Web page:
8 successful approaches to cultural change

Below we set out 8 key success factors for embracing the Future of Work in your organisation. This is based on our own research, conversations with clients and what we see in the London Insurance Market and beyond. We are happy to talk about any of these in more detail.


1 Strategy Driven

Before you start, you need to know where you’re heading. People change in isolation of a business strategy will not result in the outcomes you desire. Therefore, begin with the business strategy, making sure that the People function is at the table and not an afterthought.

No one has a crystal ball and can say definitively what the future looks like, but by working through future scenarios and their impact on your organisation, you can identify the extent of change required and appropriate timescales to do so. Involving those at the whole level of the organisation and external stakeholders, helps to test the robustness of such exercises and gain buy in at the outset to what may lie ahead and test outcomes as you go.


2 Understand your own culture

It is common to find that organisations spend time looking at what their competitors are doing rather than understanding their own culture and employee needs. If they do look outside, it may be to organisations with a reputation of being ‘the best’, identify the tangible factors they have and then importing them into the organisation. However, flexible benefit plans and work places, beanbags and table tennis tables won’t automatically make people more engaged and organisations more effective. Words like ‘innovative’, ‘diverse’, ‘forward looking’ might feature in candidate attraction campaigns as those are the people you want. However, if the experience in the workplace does not match this ‘sell’, such people will not be hanging around.

Be honest. Use your data, talk to people and understand the gap between where you are now and where you want to be. Not all people will see things the same way. Be prepared to listen. It may be challenging and take time, but the change you want to see will be more likely to ‘stick’.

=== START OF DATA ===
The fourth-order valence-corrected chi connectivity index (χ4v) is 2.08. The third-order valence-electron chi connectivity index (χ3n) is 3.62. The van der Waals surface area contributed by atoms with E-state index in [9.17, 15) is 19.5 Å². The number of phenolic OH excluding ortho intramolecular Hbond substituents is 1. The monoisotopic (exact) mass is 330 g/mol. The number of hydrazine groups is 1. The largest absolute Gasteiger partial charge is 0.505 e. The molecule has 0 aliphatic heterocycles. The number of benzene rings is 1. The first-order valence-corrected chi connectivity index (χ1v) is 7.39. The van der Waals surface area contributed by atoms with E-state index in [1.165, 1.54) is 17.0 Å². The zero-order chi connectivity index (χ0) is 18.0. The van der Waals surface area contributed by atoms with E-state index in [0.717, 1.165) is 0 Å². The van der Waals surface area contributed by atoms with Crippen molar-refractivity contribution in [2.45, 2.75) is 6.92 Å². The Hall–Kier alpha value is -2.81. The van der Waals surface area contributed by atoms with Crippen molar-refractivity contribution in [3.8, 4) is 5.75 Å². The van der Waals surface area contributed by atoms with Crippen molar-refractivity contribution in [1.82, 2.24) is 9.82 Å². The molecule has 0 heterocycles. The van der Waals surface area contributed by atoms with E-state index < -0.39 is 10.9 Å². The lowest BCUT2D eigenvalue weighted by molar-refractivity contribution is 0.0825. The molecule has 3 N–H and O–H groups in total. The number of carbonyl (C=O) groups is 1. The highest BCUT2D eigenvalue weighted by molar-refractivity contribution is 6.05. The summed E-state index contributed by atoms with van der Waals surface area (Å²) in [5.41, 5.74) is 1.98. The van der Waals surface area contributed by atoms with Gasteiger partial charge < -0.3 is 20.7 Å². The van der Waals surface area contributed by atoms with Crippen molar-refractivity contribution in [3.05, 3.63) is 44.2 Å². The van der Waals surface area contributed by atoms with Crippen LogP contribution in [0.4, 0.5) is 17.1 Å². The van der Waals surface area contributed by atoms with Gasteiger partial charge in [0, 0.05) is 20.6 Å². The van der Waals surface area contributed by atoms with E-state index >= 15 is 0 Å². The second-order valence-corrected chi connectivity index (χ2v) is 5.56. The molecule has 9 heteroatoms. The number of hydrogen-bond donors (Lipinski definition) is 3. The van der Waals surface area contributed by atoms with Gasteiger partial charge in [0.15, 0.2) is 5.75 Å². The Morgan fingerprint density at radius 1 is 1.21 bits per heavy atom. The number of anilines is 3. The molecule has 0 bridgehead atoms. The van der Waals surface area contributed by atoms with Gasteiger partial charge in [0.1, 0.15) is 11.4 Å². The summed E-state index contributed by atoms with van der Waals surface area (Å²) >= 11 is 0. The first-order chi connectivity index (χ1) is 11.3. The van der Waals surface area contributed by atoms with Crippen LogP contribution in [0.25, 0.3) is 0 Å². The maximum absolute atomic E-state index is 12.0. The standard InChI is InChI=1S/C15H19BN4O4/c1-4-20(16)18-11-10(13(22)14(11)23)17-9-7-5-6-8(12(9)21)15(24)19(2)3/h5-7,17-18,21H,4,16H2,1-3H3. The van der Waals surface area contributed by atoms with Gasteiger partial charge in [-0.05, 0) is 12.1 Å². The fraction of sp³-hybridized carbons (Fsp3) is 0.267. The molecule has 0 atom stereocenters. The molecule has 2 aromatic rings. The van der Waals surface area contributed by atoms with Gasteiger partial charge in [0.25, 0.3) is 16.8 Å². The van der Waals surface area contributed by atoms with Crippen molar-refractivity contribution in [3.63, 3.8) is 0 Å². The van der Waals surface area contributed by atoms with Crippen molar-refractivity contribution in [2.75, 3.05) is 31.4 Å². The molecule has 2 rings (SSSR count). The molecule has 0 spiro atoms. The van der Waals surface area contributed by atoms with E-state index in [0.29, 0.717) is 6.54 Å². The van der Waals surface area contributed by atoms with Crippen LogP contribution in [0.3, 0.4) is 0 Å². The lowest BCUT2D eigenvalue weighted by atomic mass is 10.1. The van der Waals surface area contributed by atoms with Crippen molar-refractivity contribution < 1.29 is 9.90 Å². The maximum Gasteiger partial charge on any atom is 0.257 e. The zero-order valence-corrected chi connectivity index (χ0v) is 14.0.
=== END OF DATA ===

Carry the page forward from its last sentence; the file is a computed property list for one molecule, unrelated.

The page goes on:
3 Use your data

The organisation has a wealth of information at its fingertips. However, not all know how to use it or are measuring it against the old world of work rather than looking at trends and changes to show how the organisation might be moving towards a new way of working. As set out above, people change quicker than organisations. Looking at the data can provide the insight into what people are actually doing on a day to day basis, rather than what their role profile, line manager or business head may believe. You may have more of an innovation culture than you imagined. It is also an opportunity to challenge myths.

For example, in a recruitment market where the paying out of accrued bonuses is part of a standard remuneration package, does it still bear out that attrition peaks at bonus time or is it spread more evenly through the year, therefore forming a part of an ongoing engagement and retention strategy.

Data is also important in measuring success. Seeing how trends are changing, both positively and negatively, illustrate impact. At the very least, it should be prompting the question ‘why?’.

Another consideration around data is expecting perfection. Repeated data cleansing delays decision making at the outset. Instead, the data can be refined as you go as more information comes to light and you have a greater understanding of what the important drivers are. When dealing with an unpredictable future, looking for perfection is an unnecessary, but tempting, rabbit hole. However, it is important to understand what the weaknesses are so that these can be taken into account when analysed.


4 Engage the right people

This is not just looking at within the organisation but also beyond it. Do not forget about customers, suppliers and key external stakeholders. Internally, it needs to include those with responsibility of all key areas, as well as the business. This should include those at all levels of an organisation, identifying both audiences and targeted levels of engagement. Practising cohesiveness and collaboration will help with understanding of how this should be reflected culturally throughout the organisation. The ‘top’ should not and can not have all the answers. Often, external consultants will be necessary to facilitate self-reflection and bring in what is happening externally to broaden discussions.